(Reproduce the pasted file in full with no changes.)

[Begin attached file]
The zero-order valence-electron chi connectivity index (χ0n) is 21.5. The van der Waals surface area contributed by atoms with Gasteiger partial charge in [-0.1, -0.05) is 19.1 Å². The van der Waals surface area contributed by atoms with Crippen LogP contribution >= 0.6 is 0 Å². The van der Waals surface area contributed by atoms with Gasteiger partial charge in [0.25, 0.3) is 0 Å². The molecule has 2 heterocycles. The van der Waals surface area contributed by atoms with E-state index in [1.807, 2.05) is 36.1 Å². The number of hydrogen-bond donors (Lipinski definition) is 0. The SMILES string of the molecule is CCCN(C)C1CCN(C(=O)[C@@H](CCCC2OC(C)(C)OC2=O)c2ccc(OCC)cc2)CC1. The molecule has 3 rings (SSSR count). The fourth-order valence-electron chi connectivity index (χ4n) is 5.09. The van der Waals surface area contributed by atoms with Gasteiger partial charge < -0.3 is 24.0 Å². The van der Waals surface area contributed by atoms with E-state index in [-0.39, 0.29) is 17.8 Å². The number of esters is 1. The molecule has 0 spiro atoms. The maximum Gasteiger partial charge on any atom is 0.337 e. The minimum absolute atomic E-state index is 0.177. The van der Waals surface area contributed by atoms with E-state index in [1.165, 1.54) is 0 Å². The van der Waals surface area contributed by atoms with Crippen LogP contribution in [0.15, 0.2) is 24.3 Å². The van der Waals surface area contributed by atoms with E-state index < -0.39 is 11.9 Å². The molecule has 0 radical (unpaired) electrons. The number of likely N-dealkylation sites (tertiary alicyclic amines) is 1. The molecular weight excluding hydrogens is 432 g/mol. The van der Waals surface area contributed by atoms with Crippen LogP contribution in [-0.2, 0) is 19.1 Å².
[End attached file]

The zero-order valence-electron chi connectivity index (χ0n) is 21.5. The van der Waals surface area contributed by atoms with Gasteiger partial charge in [-0.1, -0.05) is 19.1 Å². The van der Waals surface area contributed by atoms with Crippen LogP contribution >= 0.6 is 0 Å². The van der Waals surface area contributed by atoms with Gasteiger partial charge in [0.25, 0.3) is 0 Å². The molecule has 2 heterocycles. The van der Waals surface area contributed by atoms with E-state index in [1.807, 2.05) is 36.1 Å². The number of hydrogen-bond donors (Lipinski definition) is 0. The SMILES string of the molecule is CCCN(C)C1CCN(C(=O)[C@@H](CCCC2OC(C)(C)OC2=O)c2ccc(OCC)cc2)CC1. The molecule has 3 rings (SSSR count). The fourth-order valence-electron chi connectivity index (χ4n) is 5.09. The van der Waals surface area contributed by atoms with Gasteiger partial charge < -0.3 is 24.0 Å². The van der Waals surface area contributed by atoms with E-state index in [-0.39, 0.29) is 17.8 Å². The number of esters is 1. The molecule has 0 spiro atoms. The maximum Gasteiger partial charge on any atom is 0.337 e. The minimum absolute atomic E-state index is 0.177. The van der Waals surface area contributed by atoms with E-state index in [1.165, 1.54) is 0 Å². The van der Waals surface area contributed by atoms with Crippen LogP contribution in [0.15, 0.2) is 24.3 Å². The van der Waals surface area contributed by atoms with E-state index < -0.39 is 11.9 Å². The molecule has 0 radical (unpaired) electrons. The number of likely N-dealkylation sites (tertiary alicyclic amines) is 1. The molecular weight excluding hydrogens is 432 g/mol. The van der Waals surface area contributed by atoms with Crippen LogP contribution in [-0.2, 0) is 19.1 Å².